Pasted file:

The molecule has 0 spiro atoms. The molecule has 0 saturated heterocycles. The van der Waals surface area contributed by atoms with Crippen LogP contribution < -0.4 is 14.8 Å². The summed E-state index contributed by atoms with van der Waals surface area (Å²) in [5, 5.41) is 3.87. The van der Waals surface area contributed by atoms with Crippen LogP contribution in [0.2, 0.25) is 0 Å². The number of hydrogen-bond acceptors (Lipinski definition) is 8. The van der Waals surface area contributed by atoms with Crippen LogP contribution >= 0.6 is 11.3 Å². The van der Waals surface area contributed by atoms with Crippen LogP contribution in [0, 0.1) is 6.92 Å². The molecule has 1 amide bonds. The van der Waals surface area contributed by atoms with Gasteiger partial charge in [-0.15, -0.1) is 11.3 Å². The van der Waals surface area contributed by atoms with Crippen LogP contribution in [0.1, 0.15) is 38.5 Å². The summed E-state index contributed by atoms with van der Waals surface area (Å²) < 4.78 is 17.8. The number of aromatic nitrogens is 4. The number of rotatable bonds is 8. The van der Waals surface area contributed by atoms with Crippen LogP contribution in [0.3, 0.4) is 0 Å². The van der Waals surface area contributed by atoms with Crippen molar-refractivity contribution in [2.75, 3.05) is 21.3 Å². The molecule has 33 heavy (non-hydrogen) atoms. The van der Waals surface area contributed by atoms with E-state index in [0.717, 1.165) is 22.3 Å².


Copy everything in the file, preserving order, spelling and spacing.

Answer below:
The molecule has 0 spiro atoms. The molecule has 0 saturated heterocycles. The van der Waals surface area contributed by atoms with Crippen LogP contribution < -0.4 is 14.8 Å². The summed E-state index contributed by atoms with van der Waals surface area (Å²) in [5, 5.41) is 3.87. The van der Waals surface area contributed by atoms with Crippen LogP contribution in [0.2, 0.25) is 0 Å². The number of hydrogen-bond acceptors (Lipinski definition) is 8. The van der Waals surface area contributed by atoms with Crippen LogP contribution >= 0.6 is 11.3 Å². The van der Waals surface area contributed by atoms with Crippen LogP contribution in [0, 0.1) is 6.92 Å². The molecule has 1 amide bonds. The van der Waals surface area contributed by atoms with Gasteiger partial charge in [-0.15, -0.1) is 11.3 Å². The van der Waals surface area contributed by atoms with Crippen LogP contribution in [0.1, 0.15) is 38.5 Å². The summed E-state index contributed by atoms with van der Waals surface area (Å²) < 4.78 is 17.8. The number of aromatic nitrogens is 4. The number of rotatable bonds is 8. The van der Waals surface area contributed by atoms with Crippen LogP contribution in [0.3, 0.4) is 0 Å². The van der Waals surface area contributed by atoms with Crippen molar-refractivity contribution in [2.75, 3.05) is 21.3 Å². The molecule has 33 heavy (non-hydrogen) atoms. The van der Waals surface area contributed by atoms with E-state index in [0.717, 1.165) is 22.3 Å².